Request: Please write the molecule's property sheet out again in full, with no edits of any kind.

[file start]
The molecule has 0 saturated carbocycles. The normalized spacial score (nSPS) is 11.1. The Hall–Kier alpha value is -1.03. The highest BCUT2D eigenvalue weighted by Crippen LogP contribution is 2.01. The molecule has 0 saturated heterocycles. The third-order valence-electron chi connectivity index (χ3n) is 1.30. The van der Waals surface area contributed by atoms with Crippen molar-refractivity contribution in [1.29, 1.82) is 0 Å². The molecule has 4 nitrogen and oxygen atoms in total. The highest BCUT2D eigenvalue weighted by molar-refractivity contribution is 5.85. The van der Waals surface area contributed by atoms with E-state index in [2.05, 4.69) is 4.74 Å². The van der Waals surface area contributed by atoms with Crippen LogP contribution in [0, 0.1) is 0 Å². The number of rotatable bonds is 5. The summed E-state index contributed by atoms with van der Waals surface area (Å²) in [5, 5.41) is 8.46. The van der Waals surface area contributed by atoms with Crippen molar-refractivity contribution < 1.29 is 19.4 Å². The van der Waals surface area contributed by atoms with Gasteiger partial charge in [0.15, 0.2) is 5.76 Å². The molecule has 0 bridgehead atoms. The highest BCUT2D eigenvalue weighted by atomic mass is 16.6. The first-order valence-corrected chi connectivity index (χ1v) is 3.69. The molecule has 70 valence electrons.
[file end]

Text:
The molecule has 0 saturated carbocycles. The normalized spacial score (nSPS) is 11.1. The Hall–Kier alpha value is -1.03. The highest BCUT2D eigenvalue weighted by Crippen LogP contribution is 2.01. The molecule has 0 saturated heterocycles. The third-order valence-electron chi connectivity index (χ3n) is 1.30. The van der Waals surface area contributed by atoms with Crippen molar-refractivity contribution in [1.29, 1.82) is 0 Å². The molecule has 4 nitrogen and oxygen atoms in total. The highest BCUT2D eigenvalue weighted by molar-refractivity contribution is 5.85. The van der Waals surface area contributed by atoms with E-state index in [2.05, 4.69) is 4.74 Å². The van der Waals surface area contributed by atoms with Crippen LogP contribution in [0, 0.1) is 0 Å². The number of rotatable bonds is 5. The summed E-state index contributed by atoms with van der Waals surface area (Å²) in [5, 5.41) is 8.46. The van der Waals surface area contributed by atoms with Crippen molar-refractivity contribution < 1.29 is 19.4 Å². The van der Waals surface area contributed by atoms with Gasteiger partial charge in [0.15, 0.2) is 5.76 Å². The molecule has 0 bridgehead atoms. The highest BCUT2D eigenvalue weighted by atomic mass is 16.6. The first-order valence-corrected chi connectivity index (χ1v) is 3.69. The molecule has 70 valence electrons.